By STEVE HERMAN
AP Sports Writer
INDIANAPOLIS -- Donnie Walsh's career with the Indiana Pacers will end after this season, giving operation of the troubled franchise a single voice under Hall of Famer Larry Bird.
"Now it's one voice; it's mine," Bird said. "Pressure is pressure. I've dealt with it in the past, and I'm looking forward to it."
Walsh, the team's CEO and president since 1988, said Monday he would step aside after this season, his 24th year with the Pacers. He would not comment on his future, including media reports that he already has been talking with the New York Knicks about taking over as their president.
"As far as what I'm going to do, I'm not sure," the 67-year-old Walsh said at a news conference. "As a result, I'm not going to comment on it until I have a better idea."
In New York, Isiah Thomas wouldn't comment on speculation that Walsh could replace him, but praised his former boss with the Pacers.
"He's had a great career, he's one of the best who's ever done it," Thomas said before the Knicks played New Jersey. "I wish him great success and he's someone that I respect tremendously. He gave me my first coaching job and I truly do like him as a person and he's done a lot for the game."
Walsh, who joined the Pacers as an assistant coach in 1984, became general manager in 1986 and president two years later. He hired Bird as coach in 1997, and after Bird moved into the front office three years later, Walsh groomed him as his eventual successor.
As president of basketball operations, Bird has shared many of the day-to-day operations with Walsh in recent years, a division of authority that has often led to confusion in dealing with other teams, Walsh said.
"My real reason is, I think I've been here too long," he said. "It's not healthy for the franchise.
"I started thinking that the last two or three years. But you also want to see things get better."
The Pacers reached the Eastern Conference finals six times and won the Central Division four times under Walsh. They made the NBA finals in 2000, when they lost to the Los Angeles Lakers, and had the league's best record in 2004 before the franchise began unraveling.
"It was a joy to spend time in Indiana under his leadership. Great man and a great basketball mind," said Mark Jackson, who played on the Pacers' finals team. "Sad to see, being a member of the Pacers and knowing what he means to that organization and that community, but at the same time I wish him nothing but the very best because like I said, he's a great man and a great basketball mind. He's the best in the business."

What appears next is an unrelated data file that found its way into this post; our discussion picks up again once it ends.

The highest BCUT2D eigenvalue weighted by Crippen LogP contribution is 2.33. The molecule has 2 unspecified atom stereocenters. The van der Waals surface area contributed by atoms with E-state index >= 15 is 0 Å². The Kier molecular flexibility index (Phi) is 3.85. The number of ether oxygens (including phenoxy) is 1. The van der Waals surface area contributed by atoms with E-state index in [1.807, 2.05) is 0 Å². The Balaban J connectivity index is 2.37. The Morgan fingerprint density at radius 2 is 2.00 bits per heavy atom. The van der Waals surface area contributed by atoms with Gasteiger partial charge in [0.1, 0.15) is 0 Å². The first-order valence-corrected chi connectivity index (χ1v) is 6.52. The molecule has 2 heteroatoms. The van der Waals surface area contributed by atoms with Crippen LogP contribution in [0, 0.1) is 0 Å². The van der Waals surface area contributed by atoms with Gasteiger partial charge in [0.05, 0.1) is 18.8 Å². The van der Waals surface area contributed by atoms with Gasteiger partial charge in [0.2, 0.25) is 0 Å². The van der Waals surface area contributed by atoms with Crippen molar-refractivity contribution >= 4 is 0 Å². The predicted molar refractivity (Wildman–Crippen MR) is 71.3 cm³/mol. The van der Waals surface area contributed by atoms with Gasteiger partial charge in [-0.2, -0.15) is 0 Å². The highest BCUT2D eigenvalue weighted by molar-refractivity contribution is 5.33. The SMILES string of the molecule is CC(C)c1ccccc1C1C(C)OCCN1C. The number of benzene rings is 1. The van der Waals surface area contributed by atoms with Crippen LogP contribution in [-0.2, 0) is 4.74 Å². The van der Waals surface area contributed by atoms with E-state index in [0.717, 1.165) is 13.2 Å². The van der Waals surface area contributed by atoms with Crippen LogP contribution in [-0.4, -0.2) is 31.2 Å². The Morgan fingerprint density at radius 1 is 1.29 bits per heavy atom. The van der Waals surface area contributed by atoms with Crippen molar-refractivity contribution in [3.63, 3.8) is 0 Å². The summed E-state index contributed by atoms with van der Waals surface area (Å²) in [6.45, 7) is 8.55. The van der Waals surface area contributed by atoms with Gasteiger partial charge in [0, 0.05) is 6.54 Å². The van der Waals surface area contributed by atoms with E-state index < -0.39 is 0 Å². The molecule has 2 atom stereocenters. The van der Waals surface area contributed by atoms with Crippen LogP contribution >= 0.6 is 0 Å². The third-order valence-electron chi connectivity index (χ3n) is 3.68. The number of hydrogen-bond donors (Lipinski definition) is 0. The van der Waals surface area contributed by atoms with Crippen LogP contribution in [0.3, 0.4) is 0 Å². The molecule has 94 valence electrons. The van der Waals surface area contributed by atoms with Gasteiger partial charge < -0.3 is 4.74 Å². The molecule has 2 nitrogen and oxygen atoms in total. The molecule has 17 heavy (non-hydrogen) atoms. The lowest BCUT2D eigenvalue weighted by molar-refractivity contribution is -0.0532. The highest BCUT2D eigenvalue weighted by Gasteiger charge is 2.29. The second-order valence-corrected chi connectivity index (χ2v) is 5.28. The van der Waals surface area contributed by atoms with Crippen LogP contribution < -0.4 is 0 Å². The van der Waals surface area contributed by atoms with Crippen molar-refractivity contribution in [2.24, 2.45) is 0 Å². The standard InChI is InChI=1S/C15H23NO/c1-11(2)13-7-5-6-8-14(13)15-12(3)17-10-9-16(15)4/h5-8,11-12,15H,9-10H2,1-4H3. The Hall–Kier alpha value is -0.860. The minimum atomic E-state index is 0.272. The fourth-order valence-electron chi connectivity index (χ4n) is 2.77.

Starting with the brawl involving Indiana players and Detroit Pistons fans, the past three seasons have been littered with losing records, personnel changes and off-court issues that have damaged the team's once-shiny reputation.
Former Pacer Stephen Jackson pleaded guilty to criminal recklessness for firing gunshots in the air during a 2006 fight at a strip club; this year, Pacers guard Jamaal Tinsley and several companions were targeted in a shooting that wounded the team's equipment manager outside a downtown hotel. And Tinsley and Marquis Daniels recently cut a deal with prosecutors to avoid trial on charges in a separate fight at a nightclub.
Recently, a murder suspect was arrested after he had been at the home of Pacers forward Shawne Williams and a rape was reported at Daniels' home. Neither player was charged and police said Daniels was not a suspect in the rape.
This season, Indiana has the NBA's worst attendance, and despite a current four-game winning streak, the Pacers (29-41) are still a game-and-a-half behind Atlanta for the eighth and final Eastern Conference playoff spot.
"Everyone was getting confused," Pacers co-owner Herb Simon said of the reason for announcing Walsh's decision now, rather than the end of the season. "There were lots of rumors. Once I was convinced Donnie was really leaving, I thought it was best to let everyone else know."
Walsh mentioned the possibility of retirement several times last season, when the Pacers went 35-47 and missed the playoffs for the first time in a decade.
"I really don't think this should come as a surprise," he said. "I said this would be my last year, and now I'm completing what has been my dream job."
AP Basketball Writer Brian Mahoney in New York contributed to this report.